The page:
At least 19 states have laws allowing for “drug-induced homicide” charges, says the Drug Policy Alliance. Gathering evidence in such cases can be difficult.
Daniel Goodrum, 33, died last year in Memphis of a drug overdose, and two people are charged with killing him by unlawfully distributing the heroin. Amid a growing opioid crisis, the case is one of a number of prosecutions in Tennessee in which murder charges have been brought against people suspected of supplying deadly drug doses, reports the USA Today Network. There are drug-induced homicide laws also in Delaware, Florida, Illinois, Kansas, Louisiana, Michigan, Minnesota, New Hampshire, New Jersey, North Carolina, Oklahoma, Pennsylvania, Rhode Island, Vermont, Washington, West Virginia, Wisconsin, and Wyoming, says the Drug Policy Alliance.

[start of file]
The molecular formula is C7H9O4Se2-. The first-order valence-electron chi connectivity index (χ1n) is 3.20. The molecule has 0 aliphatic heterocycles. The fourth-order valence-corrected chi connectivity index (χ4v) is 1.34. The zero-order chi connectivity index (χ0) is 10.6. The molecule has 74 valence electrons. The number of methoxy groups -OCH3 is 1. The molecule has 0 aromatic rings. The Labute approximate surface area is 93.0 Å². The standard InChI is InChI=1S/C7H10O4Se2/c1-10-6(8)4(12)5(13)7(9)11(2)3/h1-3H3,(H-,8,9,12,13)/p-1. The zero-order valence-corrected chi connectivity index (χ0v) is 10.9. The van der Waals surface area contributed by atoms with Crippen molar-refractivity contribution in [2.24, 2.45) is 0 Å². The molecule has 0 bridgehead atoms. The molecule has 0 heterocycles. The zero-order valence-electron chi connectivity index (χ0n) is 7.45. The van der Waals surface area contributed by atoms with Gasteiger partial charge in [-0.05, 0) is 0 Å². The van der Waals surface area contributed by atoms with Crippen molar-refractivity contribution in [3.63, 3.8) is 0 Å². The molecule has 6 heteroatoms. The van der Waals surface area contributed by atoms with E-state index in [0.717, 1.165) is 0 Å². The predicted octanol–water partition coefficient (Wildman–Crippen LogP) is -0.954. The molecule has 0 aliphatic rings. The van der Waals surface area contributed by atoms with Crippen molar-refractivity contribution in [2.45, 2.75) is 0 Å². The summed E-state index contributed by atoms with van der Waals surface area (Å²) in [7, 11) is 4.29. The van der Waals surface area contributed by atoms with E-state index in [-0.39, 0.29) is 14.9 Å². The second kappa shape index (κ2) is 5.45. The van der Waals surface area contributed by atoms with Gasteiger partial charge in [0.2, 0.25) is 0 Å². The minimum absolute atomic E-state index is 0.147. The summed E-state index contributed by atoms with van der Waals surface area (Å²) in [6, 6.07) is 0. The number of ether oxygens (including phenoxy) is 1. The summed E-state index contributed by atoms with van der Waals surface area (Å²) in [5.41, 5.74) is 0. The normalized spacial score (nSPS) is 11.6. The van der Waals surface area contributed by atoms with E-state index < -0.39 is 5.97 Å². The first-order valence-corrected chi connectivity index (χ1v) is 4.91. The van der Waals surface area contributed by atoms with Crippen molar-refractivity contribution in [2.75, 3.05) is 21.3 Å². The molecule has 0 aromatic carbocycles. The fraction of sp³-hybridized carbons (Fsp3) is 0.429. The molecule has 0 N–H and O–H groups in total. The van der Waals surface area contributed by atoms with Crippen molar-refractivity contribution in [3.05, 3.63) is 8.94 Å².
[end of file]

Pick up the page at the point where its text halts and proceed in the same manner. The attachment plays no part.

Gathering evidence to bring charges after a person dies of an opioid overdose can be a challenge, says Nashville Police Lt. Carlos Lara. Investigations require backtracking because often overdose victims are found alone. The effort can run into hurdles erected by silence by others with drug addictions who fear speaking out and getting into trouble. “They need to know if you sell something and somebody dies, you can be held accountable,” he said. “And you can be held accountable for their death … We’re hoping it’ll make them think twice about dealing these drugs.” He sees the murder charge, as opposed to a drug distribution charge, as another way to combat the opioid crisis.